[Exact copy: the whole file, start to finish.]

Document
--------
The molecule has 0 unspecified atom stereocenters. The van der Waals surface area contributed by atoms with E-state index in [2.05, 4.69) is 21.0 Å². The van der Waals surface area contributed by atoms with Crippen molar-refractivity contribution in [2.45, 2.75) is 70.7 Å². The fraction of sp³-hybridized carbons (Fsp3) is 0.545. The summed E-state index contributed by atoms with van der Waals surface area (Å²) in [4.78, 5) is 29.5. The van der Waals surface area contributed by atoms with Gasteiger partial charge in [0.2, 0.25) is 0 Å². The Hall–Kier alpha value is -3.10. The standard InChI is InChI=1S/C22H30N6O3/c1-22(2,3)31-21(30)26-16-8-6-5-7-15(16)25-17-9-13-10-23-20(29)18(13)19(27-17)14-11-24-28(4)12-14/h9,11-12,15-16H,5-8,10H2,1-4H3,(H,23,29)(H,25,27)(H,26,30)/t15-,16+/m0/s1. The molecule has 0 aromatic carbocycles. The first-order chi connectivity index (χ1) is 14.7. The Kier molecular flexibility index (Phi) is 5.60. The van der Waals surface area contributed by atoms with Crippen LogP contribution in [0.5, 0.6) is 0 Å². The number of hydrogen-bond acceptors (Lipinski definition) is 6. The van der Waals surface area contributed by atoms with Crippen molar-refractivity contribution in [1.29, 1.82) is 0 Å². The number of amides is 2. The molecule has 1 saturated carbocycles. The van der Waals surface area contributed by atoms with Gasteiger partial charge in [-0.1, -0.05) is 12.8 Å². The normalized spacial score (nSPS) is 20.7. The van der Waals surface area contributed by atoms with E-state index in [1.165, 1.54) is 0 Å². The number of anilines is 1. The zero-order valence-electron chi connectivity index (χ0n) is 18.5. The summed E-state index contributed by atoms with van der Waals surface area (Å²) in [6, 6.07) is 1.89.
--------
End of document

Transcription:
The molecule has 0 unspecified atom stereocenters. The van der Waals surface area contributed by atoms with E-state index in [2.05, 4.69) is 21.0 Å². The van der Waals surface area contributed by atoms with Crippen molar-refractivity contribution in [2.45, 2.75) is 70.7 Å². The fraction of sp³-hybridized carbons (Fsp3) is 0.545. The summed E-state index contributed by atoms with van der Waals surface area (Å²) in [4.78, 5) is 29.5. The van der Waals surface area contributed by atoms with Gasteiger partial charge in [0.2, 0.25) is 0 Å². The Hall–Kier alpha value is -3.10. The standard InChI is InChI=1S/C22H30N6O3/c1-22(2,3)31-21(30)26-16-8-6-5-7-15(16)25-17-9-13-10-23-20(29)18(13)19(27-17)14-11-24-28(4)12-14/h9,11-12,15-16H,5-8,10H2,1-4H3,(H,23,29)(H,25,27)(H,26,30)/t15-,16+/m0/s1. The molecule has 0 aromatic carbocycles. The first-order chi connectivity index (χ1) is 14.7. The Kier molecular flexibility index (Phi) is 5.60. The van der Waals surface area contributed by atoms with Crippen LogP contribution in [0.5, 0.6) is 0 Å². The number of hydrogen-bond acceptors (Lipinski definition) is 6. The van der Waals surface area contributed by atoms with Crippen molar-refractivity contribution in [1.29, 1.82) is 0 Å². The number of amides is 2. The molecule has 1 saturated carbocycles. The van der Waals surface area contributed by atoms with Gasteiger partial charge in [-0.1, -0.05) is 12.8 Å². The normalized spacial score (nSPS) is 20.7. The van der Waals surface area contributed by atoms with E-state index in [1.165, 1.54) is 0 Å². The number of anilines is 1. The zero-order valence-electron chi connectivity index (χ0n) is 18.5. The summed E-state index contributed by atoms with van der Waals surface area (Å²) in [6, 6.07) is 1.89.